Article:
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Upgrading Improperly Installed Audio at St. Nicholas, Part 2

Nov 2, 2011 2:59 PM, with Bennett Liles

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And if they were to upgrade their sound technology at the church, you’ve actually got some option bays on the back of that, don’t you?

Yes sir.

For AES/EBU and networking upgrades so you don’t have to replace it with something else, you can just add some new interfaces into the rear bays.


Were there any power issues there? You had a fairly antiquated sound system so what was the power situation when you got into that old building and maybe not being completely free to re-do any electrical things?

I think through the years—we didn’t really find any issues with the system. We did do a brief power check—we did check the grounding and everything looked good. The good thing is with these newer systems they don’t require near the amperage draw that the older amplifiers and things did so we’re running everything on a much, much smaller scale of amperage ratio so we did not see anything there that would cause a problem and I’m thinking that somewhere through the years it’s probably gone through an upgrade. It definitely appeared that to us. [Timestamp: 6:38]

When you got all of this installed and it was ready to fire up and be operated by the actual users, what was the run-through with the pastor like? What was their reaction when they first tried it out?

We set it up so that on Thursday evening which was the last day that we did the system—got everything up and running. We did a mock service on Thursday night—basically a dry run of everything that would happen just like it would on Sunday morning including the choir and the chanters and we even had a few people in the audience just to give it a more real feel. But most of the major adjustments were done on that Thursday evening and then Sunday morning we did sit through a service with a laptop and actually make the final adjustments on Sunday morning because they were very small adjustments—this could be done without any distractions to the service at all. [Timestamp: 7:38]

And of course, the real proof is with the congregation. What was their reaction?

Oh they loved it. Everyone told Father how nice the sound was and one man came up and it was really interesting you would of thought that—we kind of chuckled because I said I couldn’t have paid this guy to show up and say the right things at that time—he walked up and he said that this was the first time that he was able to clearly hear and understand Father Michaels and of course Father Michaels hasn’t been there for this whole time, but he’d been attending this church for 30 years and he told Father Michaels that it was the first time that he’s been able to clearly hear and understand everything that was being said and the first thing that came to my mind was, "man, that’s dedication." [Timestamp: 8:19]

Yeah, you can’t get any better than that as far as the feedback from the crowd there. You were obviously limited in what you could do with the church being on the National Register of Historic Places but if you had been free to get in there and do anything you wanted, is there anything else you would have done?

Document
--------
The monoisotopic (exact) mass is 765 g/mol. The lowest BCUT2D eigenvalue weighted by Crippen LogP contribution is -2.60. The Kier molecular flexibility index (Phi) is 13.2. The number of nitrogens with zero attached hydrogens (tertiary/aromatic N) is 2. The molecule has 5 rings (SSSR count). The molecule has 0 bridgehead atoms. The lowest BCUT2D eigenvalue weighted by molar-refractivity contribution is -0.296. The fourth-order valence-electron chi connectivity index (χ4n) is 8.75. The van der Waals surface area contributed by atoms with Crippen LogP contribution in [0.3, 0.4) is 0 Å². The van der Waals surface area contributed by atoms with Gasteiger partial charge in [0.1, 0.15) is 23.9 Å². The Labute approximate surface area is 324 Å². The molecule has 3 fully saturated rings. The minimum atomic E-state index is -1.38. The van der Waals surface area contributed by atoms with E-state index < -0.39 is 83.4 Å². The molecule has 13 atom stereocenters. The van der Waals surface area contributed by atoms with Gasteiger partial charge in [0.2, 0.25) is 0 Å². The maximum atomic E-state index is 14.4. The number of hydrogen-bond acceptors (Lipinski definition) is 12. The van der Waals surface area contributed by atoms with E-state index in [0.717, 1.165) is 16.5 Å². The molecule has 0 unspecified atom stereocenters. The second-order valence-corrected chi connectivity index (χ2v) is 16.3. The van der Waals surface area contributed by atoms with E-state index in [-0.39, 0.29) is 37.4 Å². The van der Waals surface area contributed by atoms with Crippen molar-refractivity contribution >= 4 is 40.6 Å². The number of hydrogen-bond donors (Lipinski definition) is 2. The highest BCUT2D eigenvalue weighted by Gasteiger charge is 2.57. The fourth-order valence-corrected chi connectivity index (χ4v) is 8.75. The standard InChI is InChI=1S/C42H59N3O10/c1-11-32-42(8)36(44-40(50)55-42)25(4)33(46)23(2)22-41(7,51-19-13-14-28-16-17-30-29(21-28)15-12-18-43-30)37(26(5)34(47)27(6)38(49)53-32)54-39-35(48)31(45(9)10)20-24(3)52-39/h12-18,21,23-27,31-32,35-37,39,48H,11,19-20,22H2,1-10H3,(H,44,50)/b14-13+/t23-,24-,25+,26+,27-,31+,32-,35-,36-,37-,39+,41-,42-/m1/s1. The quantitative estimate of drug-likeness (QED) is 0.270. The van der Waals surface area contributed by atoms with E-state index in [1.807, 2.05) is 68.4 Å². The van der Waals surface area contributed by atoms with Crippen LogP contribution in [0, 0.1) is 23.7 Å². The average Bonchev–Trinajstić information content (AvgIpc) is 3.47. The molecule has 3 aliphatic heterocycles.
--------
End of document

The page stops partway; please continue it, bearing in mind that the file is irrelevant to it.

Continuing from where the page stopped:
Well, I think we would have stayed on the same track but I would have loved to have been able to do some treatments on the walls with some acoustical absorbing type panels. This would have greatly reduced the reverberation time in a room and just further enhanced the overall quality of the sound. [Timestamp: 8:49]

And that’s fairly labor intensive, too. It would have certainly added to the timeframe of it. So what other projects has CSI got in the works right now what have you been doing lately?

Yeah well over this past year we’ve completed over two dozen projects throughout Florida. Some of the more recent are Rivers of Life Christian Center in Riverview, Fla.; Fishhawks Fellowship Center down in Lithia; Salvation Army over in Clearwater; Grace Bible Church in Sebring; we did Sacred Heart Community Center right here in our hometown of Valrico; the High Park United Methodist Church in Tampa; St. Lucas Missionary Baptist Church in Plant City, and Mt. Zion Assembly of God in Plant City and we have actually three in design right now and we’re starting to reach out there. We have Faith Church of Brooksville and then two of them that are out of state, High Point Church of Thompson, Conn. and Lifepark Church of Charleston, S. C. [Timestamp: 9:51]

Sounds like CSI has a whole lot going on. I really thank you for taking time to tell us about this one and because nothing fascinates me more than these projects where you can’t just tear into it and do anything you want but you’ve to be more creative and with the newer technology it can enable you to do that. Thanks for telling us about it.

We thank you also. It’s become a great tool for us to take a product that was originally designed in Europe for train stations and bus stations that had a huge, huge reverberant large, typical unintelligible area to deal with and because of technology and dealing with light safety issues and things like that that we have been able to take that technology and bring it into the HOW market to solve a lot of these problems that years ago were very, very difficult and almost impossible to solve. [Timestamp: 10:46]

Alright, it’s Paul Garner with Christian Sound Installations in Valrico, Fla. and the new sound system at St. Nicholas Church in Tarpon Springs. Thanks for being here, Paul.

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